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December housing recap: What's in store for Canadian home prices in 2023?

The Canadian housing market chilled significantly over the course of 2022, as a series of steep interest rate hikes from the Bank of Canada created some of the toughest affordability conditions seen in decades.

With the benchmark cost of borrowing spiking from a pandemic low of 0.25% in March 2020 to 4.5% today, would-be homebuyers have remained on the sidelines, contributing to significant declines in home sales activity across Canada, as well as a dip in home prices.

The good news is that mortgage rates are anticipated to stabilize this year, as inflation appears to be improving and the central bank has signalled it will shift to a rate hold stance for the foreseeable future. Will that lead to recovery in the housing market? Let’s take a look at what the latest data indicates.

2022 ended on a frigid note

The December report from the Canadian Real Estate Association (CREA) provides insight into just how much the market slowed last year; while national home transactions were up 1.3% on a monthly basis, they came in a whopping -39.1% below December 2021 levels, with 23,523 homes trading hands. 

That’s had a significant pull-down effect on prices; the national average (non-seasonally adjusted) home price of $626,318 is a -12% year-over-year decrease. The MLS Home Price Index, which strips out the extreme low and high ends of the market to reflect the price of a typical transaction, is down -7.5% annually.

In all, sales and prices are -59.5% and -23.3% below last February’s market peak; that reflects a drop of 34,686 transactions and a dollar value of $190,402, respectively.

However, declines are being felt more acutely in some regions than others; prices fell the most in Ontario and parts of British Columbia, but remained relatively untouched in the prairie markets and parts of the Maritimes.

As well, the market continues to grapple with extremely low supply, which kept it from slipping entirely into buyers’ market conditions. The number of newly-listed homes fell -6.5% from December, leading to one of the lowest supply levels on record, at 4.2 months of inventory. 

With new listings down by quite a bit more than sales on a month-over-month basis, the sales-to-new listings ratio (SNLR) tightened to 54.4% compared to 50.2% posted in November, reports CREA; the long-term average for this measure is 55.1%. This is close to where the ratio was in the months leading up to the initial COVID-19 lockdowns, and remains nearly a full month below its long-term average.

Shaun Cathcart, CREA’s Senior Economist, says mortgage rates will be the deciding factor this year in terms of the market’s direction; currently, the best five-year fixed mortgage rate in Canada is 4.39%, with the best five-year variable mortgage rate at 5.55%.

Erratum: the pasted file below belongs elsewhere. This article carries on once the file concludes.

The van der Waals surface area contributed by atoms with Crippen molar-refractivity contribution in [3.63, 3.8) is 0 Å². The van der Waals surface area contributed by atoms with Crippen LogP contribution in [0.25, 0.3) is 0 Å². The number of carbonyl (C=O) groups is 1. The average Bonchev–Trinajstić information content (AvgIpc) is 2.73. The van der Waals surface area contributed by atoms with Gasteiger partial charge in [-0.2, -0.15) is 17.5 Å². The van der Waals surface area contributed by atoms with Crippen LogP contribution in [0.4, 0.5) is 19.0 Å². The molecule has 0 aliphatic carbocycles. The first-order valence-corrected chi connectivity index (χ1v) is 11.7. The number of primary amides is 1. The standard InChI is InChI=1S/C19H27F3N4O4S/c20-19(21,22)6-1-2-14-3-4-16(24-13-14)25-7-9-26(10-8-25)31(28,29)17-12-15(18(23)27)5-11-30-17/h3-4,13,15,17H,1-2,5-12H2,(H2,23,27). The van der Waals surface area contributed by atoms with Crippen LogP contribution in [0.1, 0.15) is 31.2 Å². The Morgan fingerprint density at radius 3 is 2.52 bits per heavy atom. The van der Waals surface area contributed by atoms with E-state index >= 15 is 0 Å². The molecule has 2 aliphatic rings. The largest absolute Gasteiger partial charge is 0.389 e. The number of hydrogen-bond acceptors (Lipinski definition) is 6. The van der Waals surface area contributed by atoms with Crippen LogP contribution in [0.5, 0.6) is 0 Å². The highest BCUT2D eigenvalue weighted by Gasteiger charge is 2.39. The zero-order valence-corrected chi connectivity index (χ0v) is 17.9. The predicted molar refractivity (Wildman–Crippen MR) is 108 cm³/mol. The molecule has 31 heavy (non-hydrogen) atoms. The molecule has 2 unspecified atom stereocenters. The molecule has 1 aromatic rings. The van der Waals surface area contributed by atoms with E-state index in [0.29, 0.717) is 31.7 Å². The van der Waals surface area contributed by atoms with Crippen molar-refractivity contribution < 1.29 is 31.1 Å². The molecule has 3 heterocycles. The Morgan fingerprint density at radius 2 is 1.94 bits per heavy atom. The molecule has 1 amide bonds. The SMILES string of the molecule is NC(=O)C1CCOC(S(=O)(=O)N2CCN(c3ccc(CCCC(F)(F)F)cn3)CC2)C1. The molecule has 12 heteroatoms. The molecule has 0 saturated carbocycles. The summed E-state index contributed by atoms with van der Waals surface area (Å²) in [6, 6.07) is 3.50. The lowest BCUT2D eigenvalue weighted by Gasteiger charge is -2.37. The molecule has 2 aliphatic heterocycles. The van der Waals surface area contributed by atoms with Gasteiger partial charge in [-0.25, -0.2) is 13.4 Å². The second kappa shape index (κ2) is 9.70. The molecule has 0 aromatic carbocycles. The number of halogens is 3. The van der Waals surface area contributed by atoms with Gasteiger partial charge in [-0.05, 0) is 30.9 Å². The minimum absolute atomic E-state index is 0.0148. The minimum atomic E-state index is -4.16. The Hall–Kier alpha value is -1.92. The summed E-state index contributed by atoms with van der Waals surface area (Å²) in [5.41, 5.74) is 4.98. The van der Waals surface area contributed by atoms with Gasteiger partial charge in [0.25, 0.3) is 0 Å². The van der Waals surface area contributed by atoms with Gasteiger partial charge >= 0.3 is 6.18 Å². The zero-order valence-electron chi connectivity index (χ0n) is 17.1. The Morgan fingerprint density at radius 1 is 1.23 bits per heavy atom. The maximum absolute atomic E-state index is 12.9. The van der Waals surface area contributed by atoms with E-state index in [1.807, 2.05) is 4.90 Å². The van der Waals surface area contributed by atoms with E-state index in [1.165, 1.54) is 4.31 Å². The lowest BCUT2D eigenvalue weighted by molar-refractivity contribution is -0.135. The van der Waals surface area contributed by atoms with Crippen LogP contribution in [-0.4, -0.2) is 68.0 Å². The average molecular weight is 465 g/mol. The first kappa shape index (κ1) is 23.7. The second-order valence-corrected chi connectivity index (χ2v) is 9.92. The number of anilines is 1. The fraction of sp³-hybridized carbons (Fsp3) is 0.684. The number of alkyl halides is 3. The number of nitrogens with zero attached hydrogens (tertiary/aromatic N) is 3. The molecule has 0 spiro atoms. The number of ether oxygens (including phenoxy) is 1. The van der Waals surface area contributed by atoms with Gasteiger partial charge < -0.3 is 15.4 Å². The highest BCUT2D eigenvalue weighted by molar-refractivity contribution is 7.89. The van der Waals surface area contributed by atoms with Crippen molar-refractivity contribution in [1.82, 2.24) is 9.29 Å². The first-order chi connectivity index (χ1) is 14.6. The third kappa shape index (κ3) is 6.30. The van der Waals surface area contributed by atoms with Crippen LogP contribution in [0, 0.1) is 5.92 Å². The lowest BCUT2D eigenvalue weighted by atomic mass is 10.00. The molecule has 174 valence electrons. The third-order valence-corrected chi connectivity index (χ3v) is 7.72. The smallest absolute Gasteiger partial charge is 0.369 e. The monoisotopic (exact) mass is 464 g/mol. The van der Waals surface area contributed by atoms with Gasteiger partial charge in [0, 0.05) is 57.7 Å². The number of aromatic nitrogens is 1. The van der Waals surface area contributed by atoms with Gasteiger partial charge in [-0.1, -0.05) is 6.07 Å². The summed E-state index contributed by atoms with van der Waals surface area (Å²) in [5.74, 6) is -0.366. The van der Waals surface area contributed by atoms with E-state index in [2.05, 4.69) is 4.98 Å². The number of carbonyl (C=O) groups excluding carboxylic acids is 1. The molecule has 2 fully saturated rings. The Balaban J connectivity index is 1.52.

“The housing market story of 2022 was about high inflation and rising interest rates. The 2023 market will depend on the timing and extent those factors move back in the other direction,” he wrote in CREA’s December data release. “Demand for housing continues to grow and supply remains the biggest issue across the entire spectrum. Whether that plays out in the rental market in 2023 or shifts back over into the ownership space is a matter of how quickly the Bank of Canada can get inflation under control and starts turning the dial back down on borrowing costs.”

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A look at what’s to come in 2023 and 2024

CREA has also released an updated forecast for home sales and prices for 2023 and 2024; taking into account that sales have been “more or less stable” since this past summer, the market may have hit its bottom in terms of price declines, especially as interest rate hikes come to a halt.

“With significantly higher borrowing costs, it’s not surprising prices have mostly cooled from their peaks in more expensive markets within Ontario and British Columbia. Prices have been holding up much better in Alberta, Saskatchewan and Newfoundland and Labrador, with Quebec and the Maritime provinces landing somewhere in between,” states the forecast report, adding that today’s home prices remain well above that of summer 2020.

However, CREA is clear that 2023 won’t herald a market recovery; rather, it will mark the “start of a turnaround,” given the tough affordability conditions facing first-time homebuyers. However, more buyers are expected to return to the market after rates stabilize, and will enjoy slightly lower prices and fewer bidding wars once they do so.

According to CREA, a total of 495,858 homes are forecast to sell this year – a -0.5% decline from 2022 – with the average home price to fall another -5.9% to $662,103. Things will pick back up in 2024, with a forecasted 546,625 sales, an increase of 10.2%; that’s still below 2020 and 2021 figures, but indicating the market is returning to “normal”. The average sale price is then forecast to rise by 3.5% to $685,056, putting it back on par with 2021 levels.

The provincial breakdown: